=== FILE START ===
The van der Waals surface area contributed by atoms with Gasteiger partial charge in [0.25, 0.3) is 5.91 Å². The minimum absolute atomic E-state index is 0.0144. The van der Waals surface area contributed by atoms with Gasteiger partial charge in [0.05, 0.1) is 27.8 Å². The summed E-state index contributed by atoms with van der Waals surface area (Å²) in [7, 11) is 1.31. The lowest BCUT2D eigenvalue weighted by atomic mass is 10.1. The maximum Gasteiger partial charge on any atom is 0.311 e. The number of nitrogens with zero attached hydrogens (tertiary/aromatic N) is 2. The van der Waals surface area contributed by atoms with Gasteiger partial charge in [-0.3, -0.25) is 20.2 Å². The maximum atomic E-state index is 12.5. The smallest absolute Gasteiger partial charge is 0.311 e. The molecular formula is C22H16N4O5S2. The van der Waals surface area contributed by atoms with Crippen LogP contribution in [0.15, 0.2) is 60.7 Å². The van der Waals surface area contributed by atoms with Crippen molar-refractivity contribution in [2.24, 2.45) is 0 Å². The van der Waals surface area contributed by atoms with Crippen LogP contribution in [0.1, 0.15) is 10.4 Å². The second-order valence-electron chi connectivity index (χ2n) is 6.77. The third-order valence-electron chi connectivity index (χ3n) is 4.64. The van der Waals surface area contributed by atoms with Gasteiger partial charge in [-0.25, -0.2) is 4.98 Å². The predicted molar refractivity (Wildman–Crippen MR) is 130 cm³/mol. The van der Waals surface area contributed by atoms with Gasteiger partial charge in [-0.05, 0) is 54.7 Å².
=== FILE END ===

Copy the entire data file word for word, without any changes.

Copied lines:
The van der Waals surface area contributed by atoms with Gasteiger partial charge in [0.25, 0.3) is 5.91 Å². The minimum absolute atomic E-state index is 0.0144. The van der Waals surface area contributed by atoms with Gasteiger partial charge in [0.05, 0.1) is 27.8 Å². The summed E-state index contributed by atoms with van der Waals surface area (Å²) in [7, 11) is 1.31. The lowest BCUT2D eigenvalue weighted by atomic mass is 10.1. The maximum Gasteiger partial charge on any atom is 0.311 e. The number of nitrogens with zero attached hydrogens (tertiary/aromatic N) is 2. The van der Waals surface area contributed by atoms with Gasteiger partial charge in [-0.3, -0.25) is 20.2 Å². The maximum atomic E-state index is 12.5. The smallest absolute Gasteiger partial charge is 0.311 e. The molecular formula is C22H16N4O5S2. The van der Waals surface area contributed by atoms with Crippen LogP contribution in [0.15, 0.2) is 60.7 Å². The van der Waals surface area contributed by atoms with Crippen molar-refractivity contribution in [2.24, 2.45) is 0 Å². The van der Waals surface area contributed by atoms with Crippen LogP contribution in [0.1, 0.15) is 10.4 Å². The second-order valence-electron chi connectivity index (χ2n) is 6.77. The third-order valence-electron chi connectivity index (χ3n) is 4.64. The van der Waals surface area contributed by atoms with Gasteiger partial charge in [-0.25, -0.2) is 4.98 Å². The predicted molar refractivity (Wildman–Crippen MR) is 130 cm³/mol. The van der Waals surface area contributed by atoms with Gasteiger partial charge in [-0.05, 0) is 54.7 Å².